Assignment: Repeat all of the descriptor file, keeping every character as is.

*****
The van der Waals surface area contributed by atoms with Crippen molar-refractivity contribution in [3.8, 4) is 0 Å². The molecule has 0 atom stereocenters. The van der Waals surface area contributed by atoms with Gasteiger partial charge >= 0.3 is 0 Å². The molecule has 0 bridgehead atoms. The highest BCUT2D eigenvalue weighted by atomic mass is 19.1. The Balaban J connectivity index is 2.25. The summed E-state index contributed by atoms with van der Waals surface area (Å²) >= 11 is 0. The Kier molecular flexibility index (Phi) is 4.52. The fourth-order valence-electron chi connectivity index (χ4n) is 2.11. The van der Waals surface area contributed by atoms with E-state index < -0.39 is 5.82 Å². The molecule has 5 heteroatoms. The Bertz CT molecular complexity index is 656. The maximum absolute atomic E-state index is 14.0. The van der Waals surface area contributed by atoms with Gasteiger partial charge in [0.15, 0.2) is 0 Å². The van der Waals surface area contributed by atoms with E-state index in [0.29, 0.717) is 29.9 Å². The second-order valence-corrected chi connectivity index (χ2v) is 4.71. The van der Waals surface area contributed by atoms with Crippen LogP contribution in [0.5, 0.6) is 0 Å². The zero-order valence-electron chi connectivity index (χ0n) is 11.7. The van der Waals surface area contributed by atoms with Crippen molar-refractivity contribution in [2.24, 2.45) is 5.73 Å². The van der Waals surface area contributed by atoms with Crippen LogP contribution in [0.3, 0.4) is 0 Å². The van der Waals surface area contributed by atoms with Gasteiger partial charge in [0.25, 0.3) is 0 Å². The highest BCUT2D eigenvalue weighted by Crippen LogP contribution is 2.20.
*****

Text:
The van der Waals surface area contributed by atoms with Crippen molar-refractivity contribution in [3.8, 4) is 0 Å². The molecule has 0 atom stereocenters. The van der Waals surface area contributed by atoms with Gasteiger partial charge >= 0.3 is 0 Å². The molecule has 0 bridgehead atoms. The highest BCUT2D eigenvalue weighted by atomic mass is 19.1. The Balaban J connectivity index is 2.25. The summed E-state index contributed by atoms with van der Waals surface area (Å²) >= 11 is 0. The Kier molecular flexibility index (Phi) is 4.52. The fourth-order valence-electron chi connectivity index (χ4n) is 2.11. The van der Waals surface area contributed by atoms with E-state index < -0.39 is 5.82 Å². The molecule has 5 heteroatoms. The Bertz CT molecular complexity index is 656. The maximum absolute atomic E-state index is 14.0. The van der Waals surface area contributed by atoms with Gasteiger partial charge in [0.15, 0.2) is 0 Å². The van der Waals surface area contributed by atoms with E-state index in [0.29, 0.717) is 29.9 Å². The second-order valence-corrected chi connectivity index (χ2v) is 4.71. The van der Waals surface area contributed by atoms with Crippen LogP contribution in [0.5, 0.6) is 0 Å². The zero-order valence-electron chi connectivity index (χ0n) is 11.7. The van der Waals surface area contributed by atoms with Crippen molar-refractivity contribution in [2.24, 2.45) is 5.73 Å². The van der Waals surface area contributed by atoms with Crippen LogP contribution in [0.3, 0.4) is 0 Å². The van der Waals surface area contributed by atoms with Gasteiger partial charge in [0.25, 0.3) is 0 Å². The highest BCUT2D eigenvalue weighted by Crippen LogP contribution is 2.20.